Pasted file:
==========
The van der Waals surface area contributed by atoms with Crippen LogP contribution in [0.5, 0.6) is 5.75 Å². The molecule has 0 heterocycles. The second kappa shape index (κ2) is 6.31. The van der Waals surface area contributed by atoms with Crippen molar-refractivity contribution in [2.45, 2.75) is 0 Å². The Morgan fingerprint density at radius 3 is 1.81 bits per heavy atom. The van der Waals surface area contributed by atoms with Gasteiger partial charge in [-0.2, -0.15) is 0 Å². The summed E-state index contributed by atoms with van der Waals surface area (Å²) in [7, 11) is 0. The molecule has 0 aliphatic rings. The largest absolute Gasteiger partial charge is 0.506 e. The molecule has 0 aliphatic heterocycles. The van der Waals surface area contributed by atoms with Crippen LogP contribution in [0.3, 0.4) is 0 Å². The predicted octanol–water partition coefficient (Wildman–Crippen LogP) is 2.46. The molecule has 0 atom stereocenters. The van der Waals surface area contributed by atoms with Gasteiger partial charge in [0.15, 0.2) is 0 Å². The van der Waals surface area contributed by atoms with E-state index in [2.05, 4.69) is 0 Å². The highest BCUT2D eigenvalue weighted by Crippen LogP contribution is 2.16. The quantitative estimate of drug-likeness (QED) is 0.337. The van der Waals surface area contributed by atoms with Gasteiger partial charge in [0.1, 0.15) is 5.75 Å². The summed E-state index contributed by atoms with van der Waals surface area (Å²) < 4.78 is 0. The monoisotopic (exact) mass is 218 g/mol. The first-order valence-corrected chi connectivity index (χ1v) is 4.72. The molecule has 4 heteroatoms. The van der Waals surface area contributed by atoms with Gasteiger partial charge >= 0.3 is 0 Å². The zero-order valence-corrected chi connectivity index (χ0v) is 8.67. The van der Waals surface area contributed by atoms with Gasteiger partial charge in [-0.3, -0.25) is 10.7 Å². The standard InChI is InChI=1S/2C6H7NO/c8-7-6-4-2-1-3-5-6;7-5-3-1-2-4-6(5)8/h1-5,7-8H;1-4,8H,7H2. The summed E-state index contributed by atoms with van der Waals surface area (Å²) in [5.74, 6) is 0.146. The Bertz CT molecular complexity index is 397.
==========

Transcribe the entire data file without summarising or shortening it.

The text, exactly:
The van der Waals surface area contributed by atoms with Crippen LogP contribution in [0.5, 0.6) is 5.75 Å². The molecule has 0 heterocycles. The second kappa shape index (κ2) is 6.31. The van der Waals surface area contributed by atoms with Crippen molar-refractivity contribution in [2.45, 2.75) is 0 Å². The Morgan fingerprint density at radius 3 is 1.81 bits per heavy atom. The van der Waals surface area contributed by atoms with Gasteiger partial charge in [-0.2, -0.15) is 0 Å². The summed E-state index contributed by atoms with van der Waals surface area (Å²) in [7, 11) is 0. The molecule has 0 aliphatic rings. The largest absolute Gasteiger partial charge is 0.506 e. The molecule has 0 aliphatic heterocycles. The van der Waals surface area contributed by atoms with Crippen LogP contribution in [0.3, 0.4) is 0 Å². The predicted octanol–water partition coefficient (Wildman–Crippen LogP) is 2.46. The molecule has 0 atom stereocenters. The van der Waals surface area contributed by atoms with Gasteiger partial charge in [0.15, 0.2) is 0 Å². The van der Waals surface area contributed by atoms with E-state index in [2.05, 4.69) is 0 Å². The highest BCUT2D eigenvalue weighted by Crippen LogP contribution is 2.16. The quantitative estimate of drug-likeness (QED) is 0.337. The van der Waals surface area contributed by atoms with Gasteiger partial charge in [0.1, 0.15) is 5.75 Å². The summed E-state index contributed by atoms with van der Waals surface area (Å²) < 4.78 is 0. The monoisotopic (exact) mass is 218 g/mol. The first-order valence-corrected chi connectivity index (χ1v) is 4.72. The molecule has 4 heteroatoms. The van der Waals surface area contributed by atoms with Gasteiger partial charge >= 0.3 is 0 Å². The zero-order valence-corrected chi connectivity index (χ0v) is 8.67. The van der Waals surface area contributed by atoms with Gasteiger partial charge in [-0.3, -0.25) is 10.7 Å². The standard InChI is InChI=1S/2C6H7NO/c8-7-6-4-2-1-3-5-6;7-5-3-1-2-4-6(5)8/h1-5,7-8H;1-4,8H,7H2. The summed E-state index contributed by atoms with van der Waals surface area (Å²) in [5.74, 6) is 0.146. The Bertz CT molecular complexity index is 397.